Four useful phrases made famous by Dutch statesmen

Four useful phrases made famous by Dutch statesmen

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The Direct Dutch Institute recommends speaking Dutch as often as possible - even if all your Dutch colleagues speak English, and even if you only know a few words of Dutch.

We all know and use phrases like "Liberty, equality, fraternity" (Robespierre, 1790), "Never was so much owed by so many to so few" (Churchill, 1940) or "Ask not what your country can do for you" (Kennedy, 1961).

They come in handy, not only because they reveal a little bit of political history, but also because you can use them to make your point in many a discussion.

What similar phrases can you use in Dutch, a language brimming over with thousands of idioms, expressions and slogans?

Ruud Hisgen of the Direct Dutch Institute discusses four famous phrases which were introduced into the language by Dutch statesmen over the span of five centuries.

1. Ik zal handhaven - I will uphold (1565)

On the Dutch coat of arms, a fierce sword-brandishing lion can be seen. It is a French speaking lion: "Je maintiendrai" (literally: I shall maintain). The slogan is a heraldic device belonging to the House of Orange Nassau.

In 1565, William of Orange, father of the fatherland, used it to proclaim that his family will always uphold Virtue, Nobility, His Name, Honour, Faith and the Laws of God, the King, his Friends and his own. Quite a lot to uphold. Gosh, what a responsibility.

In 1815, his descendants had forgotten all about Virtue, Nobility etc., and King William I made it the device of the Dutch Kingdom. These past two centuries, the lion has been saying: "I will uphold the Kingdom".

Whenever you want to make clear that you’re up to some burdensome task, all you have to do is mumble modestly to your colleagues: "Ja, maar ik zal handhaven!"

2. Eendracht maakt macht - Union is strength/United we stand, divided we fall (1581)

The Dutch Republic (1581-1795) and the French occupiers used a Latin text by the Roman historian and politician Sallust who lived in the days of Julius Caesar (c 40 BC) as a motto: "Concordia res parvae crescunt", meaning "with concord small things increase".

In comparison to other states (the Spanish, the French), the Republic may have been extremely small, but watch out; when the Dutch unite their powers, they are able to fight the enemies off and grow as a nation. And so they did!

Together with the now-familiar fierce-looking lion brandishing his sword, this text appeared on several coins and coats of arms.

This slogan is very handy when you are a manager who believes in teamwork. Just start every meeting with the above slogan and maybe your colleagues will start to believe it and act accordingly.

3. Ik worstel en kom boven - I struggle and emerge (1585)

You must have noticed that both the coat of arms of the Netherlands and that of Zeeland show the same fierce lion. The Zeeland lion, however, is stronger because it rises out of the sea without a sword.

The country’s struggle against the sea, is, what most Dutchmen think, the true meaning of this iconic heraldic figure. And whenever they think of floods and refer to the power and strength of Dutch water management, they will proudly quote the above slogan. Some will even quote the original Latin text "Luctor et emergo" to show off.

Coat of Arms Zeeland Netherlands

Sculpture of Queen Wilhelmina Statue Queen Wilhelmina The Hague Netherlands

However, the truth is that the rebellious lion wasn’t struggling to rise out of the sea. No, in 1585, the protestant Zeeuwen (Zealanders) used this slogan as a battle cry in the war against the catholic Spaniards.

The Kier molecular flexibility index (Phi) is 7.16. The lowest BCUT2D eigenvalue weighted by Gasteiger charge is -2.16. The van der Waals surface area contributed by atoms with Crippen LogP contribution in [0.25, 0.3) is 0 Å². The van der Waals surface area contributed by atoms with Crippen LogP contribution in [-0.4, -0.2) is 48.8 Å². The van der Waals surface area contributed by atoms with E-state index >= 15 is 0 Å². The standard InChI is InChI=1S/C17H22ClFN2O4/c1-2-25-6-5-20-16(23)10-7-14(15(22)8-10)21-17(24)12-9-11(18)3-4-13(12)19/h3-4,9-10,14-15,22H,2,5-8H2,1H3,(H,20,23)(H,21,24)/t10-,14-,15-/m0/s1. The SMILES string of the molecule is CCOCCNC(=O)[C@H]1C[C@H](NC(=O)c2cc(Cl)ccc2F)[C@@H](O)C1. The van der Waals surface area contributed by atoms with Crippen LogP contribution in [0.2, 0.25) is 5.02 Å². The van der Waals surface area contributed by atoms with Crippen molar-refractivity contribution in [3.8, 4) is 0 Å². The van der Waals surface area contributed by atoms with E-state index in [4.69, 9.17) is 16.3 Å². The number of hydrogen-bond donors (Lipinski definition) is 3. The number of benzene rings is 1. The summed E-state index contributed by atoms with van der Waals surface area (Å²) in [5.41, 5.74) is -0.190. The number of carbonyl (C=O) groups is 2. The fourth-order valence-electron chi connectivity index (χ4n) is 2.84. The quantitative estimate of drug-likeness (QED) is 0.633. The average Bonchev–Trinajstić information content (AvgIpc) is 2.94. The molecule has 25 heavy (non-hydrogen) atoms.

The entire text was "Autore Deo, Favente Regina Luctor et Emergo" which meant something like "with a little help from the protestant God and the Queen (referring to the British Queen Elizabeth I, mind you), I will fight and emerge".

Suppose you’ve hit rock bottom in your life and you feel like the sun is hiding behind the clouds, then it’s time to shout at the world: "Ik worstel en kom boven".

4. Eenzaam maar niet alleen - Lonely but not alone (1959)

Queen Wilhelmina (1880-1962) reigned for an amazing 50 years (1898-1948) and kept the country gezellig and together during two devastating world wars. The Dutch loved this queen very much and they still have fond memories of her.

The queen’s great example was her distant forefather, the father of the fatherland, William of Orange who fought like a lion to create the new independent Republic of the United Netherlands with his slogan "I will uphold".

As a tribute to him, Wilhelmina chose the four centuries’ old battle hymn "Wilhelmus van Nassouwe" as the new anthem of the Netherlands. It is so long and boring that no one can memorise the complete song. Only the first two lines stick.

Anyway, she achieved what many other stadhouders (stewards) and kings could have only dreamt of; she basked in the love of the people. Sad to say, in her personal life - she was married to a prince of ill-repute - she never received any love.

So when she wrote her biography in the fifties, she gave it the sad title Eenzaam maar niet alleen. You can see a sculpture of this solitary queen with this magnificent slogan at the Noordeinde in The Hague. The sculpture is opposite the palace and office of King Willem-Alexander, her great-grandson.

When you have reached the pinnacle of your career and you feel like the proverbial tall tree attracting the wind, then it’s time to think about writing your memoirs. You could give them the working title: Eenzaam maar niet alleen.


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Ruud Hisgen


Ruud Hisgen

Ruud is teacher and managing director at Direct Dutch, he is also an author.

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